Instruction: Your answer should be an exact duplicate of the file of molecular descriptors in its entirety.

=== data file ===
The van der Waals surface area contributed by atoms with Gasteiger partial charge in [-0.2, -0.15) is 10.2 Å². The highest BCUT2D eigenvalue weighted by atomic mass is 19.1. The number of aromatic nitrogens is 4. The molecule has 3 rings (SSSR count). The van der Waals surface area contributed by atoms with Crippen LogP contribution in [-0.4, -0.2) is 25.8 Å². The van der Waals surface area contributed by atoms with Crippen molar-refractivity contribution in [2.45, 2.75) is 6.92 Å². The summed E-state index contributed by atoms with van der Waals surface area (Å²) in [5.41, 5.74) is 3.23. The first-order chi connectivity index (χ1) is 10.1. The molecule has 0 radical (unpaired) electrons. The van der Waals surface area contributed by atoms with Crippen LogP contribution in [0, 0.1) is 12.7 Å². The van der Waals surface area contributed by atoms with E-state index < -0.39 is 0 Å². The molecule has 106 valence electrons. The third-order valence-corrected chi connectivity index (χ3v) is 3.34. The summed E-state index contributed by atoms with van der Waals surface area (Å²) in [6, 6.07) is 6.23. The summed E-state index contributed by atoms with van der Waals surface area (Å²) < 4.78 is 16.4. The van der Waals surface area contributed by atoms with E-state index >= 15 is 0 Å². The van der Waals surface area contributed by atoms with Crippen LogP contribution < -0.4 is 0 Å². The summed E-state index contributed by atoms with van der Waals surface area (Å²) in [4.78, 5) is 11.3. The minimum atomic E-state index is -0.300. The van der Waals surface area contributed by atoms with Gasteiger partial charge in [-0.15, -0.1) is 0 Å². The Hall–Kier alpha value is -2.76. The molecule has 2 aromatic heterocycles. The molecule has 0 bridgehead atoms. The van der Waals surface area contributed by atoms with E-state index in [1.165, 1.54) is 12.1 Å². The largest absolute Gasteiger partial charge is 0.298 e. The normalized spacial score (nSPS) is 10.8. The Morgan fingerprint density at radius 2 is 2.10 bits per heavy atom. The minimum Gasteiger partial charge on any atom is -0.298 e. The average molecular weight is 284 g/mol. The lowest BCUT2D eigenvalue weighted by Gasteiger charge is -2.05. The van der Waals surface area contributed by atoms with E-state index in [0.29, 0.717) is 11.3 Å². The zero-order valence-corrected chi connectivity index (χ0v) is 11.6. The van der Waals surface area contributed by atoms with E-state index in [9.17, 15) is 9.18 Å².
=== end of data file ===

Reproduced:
The van der Waals surface area contributed by atoms with Gasteiger partial charge in [-0.2, -0.15) is 10.2 Å². The highest BCUT2D eigenvalue weighted by atomic mass is 19.1. The number of aromatic nitrogens is 4. The molecule has 3 rings (SSSR count). The van der Waals surface area contributed by atoms with Crippen LogP contribution in [-0.4, -0.2) is 25.8 Å². The van der Waals surface area contributed by atoms with Crippen molar-refractivity contribution in [2.45, 2.75) is 6.92 Å². The summed E-state index contributed by atoms with van der Waals surface area (Å²) in [5.41, 5.74) is 3.23. The first-order chi connectivity index (χ1) is 10.1. The molecule has 0 radical (unpaired) electrons. The van der Waals surface area contributed by atoms with Crippen LogP contribution in [0, 0.1) is 12.7 Å². The van der Waals surface area contributed by atoms with E-state index < -0.39 is 0 Å². The molecule has 106 valence electrons. The third-order valence-corrected chi connectivity index (χ3v) is 3.34. The summed E-state index contributed by atoms with van der Waals surface area (Å²) in [6, 6.07) is 6.23. The summed E-state index contributed by atoms with van der Waals surface area (Å²) < 4.78 is 16.4. The van der Waals surface area contributed by atoms with E-state index >= 15 is 0 Å². The van der Waals surface area contributed by atoms with Crippen LogP contribution < -0.4 is 0 Å². The summed E-state index contributed by atoms with van der Waals surface area (Å²) in [4.78, 5) is 11.3. The minimum atomic E-state index is -0.300. The van der Waals surface area contributed by atoms with Gasteiger partial charge in [-0.15, -0.1) is 0 Å². The Hall–Kier alpha value is -2.76. The molecule has 2 aromatic heterocycles. The molecule has 0 bridgehead atoms. The van der Waals surface area contributed by atoms with E-state index in [1.165, 1.54) is 12.1 Å². The largest absolute Gasteiger partial charge is 0.298 e. The normalized spacial score (nSPS) is 10.8. The Morgan fingerprint density at radius 2 is 2.10 bits per heavy atom. The minimum Gasteiger partial charge on any atom is -0.298 e. The average molecular weight is 284 g/mol. The lowest BCUT2D eigenvalue weighted by Gasteiger charge is -2.05. The van der Waals surface area contributed by atoms with E-state index in [0.29, 0.717) is 11.3 Å². The zero-order valence-corrected chi connectivity index (χ0v) is 11.6. The van der Waals surface area contributed by atoms with E-state index in [9.17, 15) is 9.18 Å².